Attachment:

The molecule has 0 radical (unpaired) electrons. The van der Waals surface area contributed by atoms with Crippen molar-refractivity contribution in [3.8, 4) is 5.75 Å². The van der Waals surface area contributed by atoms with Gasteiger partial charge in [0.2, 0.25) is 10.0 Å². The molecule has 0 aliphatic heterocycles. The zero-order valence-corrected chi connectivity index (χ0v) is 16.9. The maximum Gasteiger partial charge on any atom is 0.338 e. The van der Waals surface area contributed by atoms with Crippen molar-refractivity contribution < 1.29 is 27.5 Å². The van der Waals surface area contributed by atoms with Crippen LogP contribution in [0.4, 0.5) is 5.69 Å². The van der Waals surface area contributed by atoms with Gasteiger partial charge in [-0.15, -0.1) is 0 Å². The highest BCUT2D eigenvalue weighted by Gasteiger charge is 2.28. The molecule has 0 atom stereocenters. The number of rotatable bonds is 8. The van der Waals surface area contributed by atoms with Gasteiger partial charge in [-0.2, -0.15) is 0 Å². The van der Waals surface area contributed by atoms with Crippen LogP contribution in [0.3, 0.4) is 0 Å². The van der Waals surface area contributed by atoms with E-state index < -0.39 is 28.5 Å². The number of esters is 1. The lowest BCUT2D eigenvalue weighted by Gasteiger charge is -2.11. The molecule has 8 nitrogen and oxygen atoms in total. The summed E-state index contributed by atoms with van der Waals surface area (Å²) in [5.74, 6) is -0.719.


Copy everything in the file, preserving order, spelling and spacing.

The molecule has 0 radical (unpaired) electrons. The van der Waals surface area contributed by atoms with Crippen molar-refractivity contribution in [3.8, 4) is 5.75 Å². The van der Waals surface area contributed by atoms with Gasteiger partial charge in [0.2, 0.25) is 10.0 Å². The molecule has 0 aliphatic heterocycles. The zero-order valence-corrected chi connectivity index (χ0v) is 16.9. The maximum Gasteiger partial charge on any atom is 0.338 e. The van der Waals surface area contributed by atoms with Crippen molar-refractivity contribution < 1.29 is 27.5 Å². The van der Waals surface area contributed by atoms with Crippen LogP contribution in [0.4, 0.5) is 5.69 Å². The van der Waals surface area contributed by atoms with Gasteiger partial charge in [-0.15, -0.1) is 0 Å². The highest BCUT2D eigenvalue weighted by Gasteiger charge is 2.28. The molecule has 0 atom stereocenters. The number of rotatable bonds is 8. The van der Waals surface area contributed by atoms with Gasteiger partial charge in [-0.2, -0.15) is 0 Å². The van der Waals surface area contributed by atoms with Crippen LogP contribution in [0.3, 0.4) is 0 Å². The van der Waals surface area contributed by atoms with E-state index < -0.39 is 28.5 Å². The number of esters is 1. The lowest BCUT2D eigenvalue weighted by Gasteiger charge is -2.11. The molecule has 8 nitrogen and oxygen atoms in total. The summed E-state index contributed by atoms with van der Waals surface area (Å²) in [5.74, 6) is -0.719.